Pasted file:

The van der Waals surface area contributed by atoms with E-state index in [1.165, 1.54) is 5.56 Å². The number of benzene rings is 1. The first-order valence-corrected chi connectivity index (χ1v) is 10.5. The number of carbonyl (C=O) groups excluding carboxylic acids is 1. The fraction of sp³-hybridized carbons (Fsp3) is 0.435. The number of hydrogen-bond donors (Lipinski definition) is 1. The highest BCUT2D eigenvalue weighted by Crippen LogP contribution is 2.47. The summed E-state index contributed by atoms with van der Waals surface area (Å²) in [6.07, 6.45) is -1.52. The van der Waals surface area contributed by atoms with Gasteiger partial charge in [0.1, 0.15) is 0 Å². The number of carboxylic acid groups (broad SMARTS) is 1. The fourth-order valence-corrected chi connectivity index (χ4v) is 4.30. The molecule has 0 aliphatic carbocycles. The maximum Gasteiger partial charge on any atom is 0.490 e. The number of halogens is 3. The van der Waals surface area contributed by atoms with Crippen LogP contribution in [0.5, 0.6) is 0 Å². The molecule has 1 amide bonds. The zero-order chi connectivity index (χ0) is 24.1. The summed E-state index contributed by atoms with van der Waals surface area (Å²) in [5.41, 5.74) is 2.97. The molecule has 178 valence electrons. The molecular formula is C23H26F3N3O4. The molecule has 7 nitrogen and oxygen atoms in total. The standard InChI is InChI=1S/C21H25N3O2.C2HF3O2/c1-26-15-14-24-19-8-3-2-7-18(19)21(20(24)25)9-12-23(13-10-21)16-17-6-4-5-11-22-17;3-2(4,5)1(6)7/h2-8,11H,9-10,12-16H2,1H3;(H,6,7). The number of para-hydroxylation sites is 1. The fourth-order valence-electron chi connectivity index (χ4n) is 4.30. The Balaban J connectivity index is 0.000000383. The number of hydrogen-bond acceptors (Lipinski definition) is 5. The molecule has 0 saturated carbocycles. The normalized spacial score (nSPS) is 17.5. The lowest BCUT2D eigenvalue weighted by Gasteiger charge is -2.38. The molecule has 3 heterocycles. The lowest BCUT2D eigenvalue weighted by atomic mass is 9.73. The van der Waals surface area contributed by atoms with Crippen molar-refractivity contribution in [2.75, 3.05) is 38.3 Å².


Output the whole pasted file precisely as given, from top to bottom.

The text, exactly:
The van der Waals surface area contributed by atoms with E-state index in [1.165, 1.54) is 5.56 Å². The number of benzene rings is 1. The first-order valence-corrected chi connectivity index (χ1v) is 10.5. The number of carbonyl (C=O) groups excluding carboxylic acids is 1. The fraction of sp³-hybridized carbons (Fsp3) is 0.435. The number of hydrogen-bond donors (Lipinski definition) is 1. The highest BCUT2D eigenvalue weighted by Crippen LogP contribution is 2.47. The summed E-state index contributed by atoms with van der Waals surface area (Å²) in [6.07, 6.45) is -1.52. The van der Waals surface area contributed by atoms with Gasteiger partial charge in [0.1, 0.15) is 0 Å². The number of carboxylic acid groups (broad SMARTS) is 1. The fourth-order valence-corrected chi connectivity index (χ4v) is 4.30. The molecule has 0 aliphatic carbocycles. The maximum Gasteiger partial charge on any atom is 0.490 e. The number of halogens is 3. The van der Waals surface area contributed by atoms with Crippen LogP contribution in [0.5, 0.6) is 0 Å². The molecule has 1 amide bonds. The zero-order chi connectivity index (χ0) is 24.1. The summed E-state index contributed by atoms with van der Waals surface area (Å²) in [5.41, 5.74) is 2.97. The molecule has 178 valence electrons. The molecular formula is C23H26F3N3O4. The molecule has 7 nitrogen and oxygen atoms in total. The standard InChI is InChI=1S/C21H25N3O2.C2HF3O2/c1-26-15-14-24-19-8-3-2-7-18(19)21(20(24)25)9-12-23(13-10-21)16-17-6-4-5-11-22-17;3-2(4,5)1(6)7/h2-8,11H,9-10,12-16H2,1H3;(H,6,7). The number of para-hydroxylation sites is 1. The fourth-order valence-electron chi connectivity index (χ4n) is 4.30. The Balaban J connectivity index is 0.000000383. The number of hydrogen-bond acceptors (Lipinski definition) is 5. The molecule has 0 saturated carbocycles. The normalized spacial score (nSPS) is 17.5. The lowest BCUT2D eigenvalue weighted by Gasteiger charge is -2.38. The molecule has 3 heterocycles. The lowest BCUT2D eigenvalue weighted by atomic mass is 9.73. The van der Waals surface area contributed by atoms with Crippen molar-refractivity contribution in [2.75, 3.05) is 38.3 Å².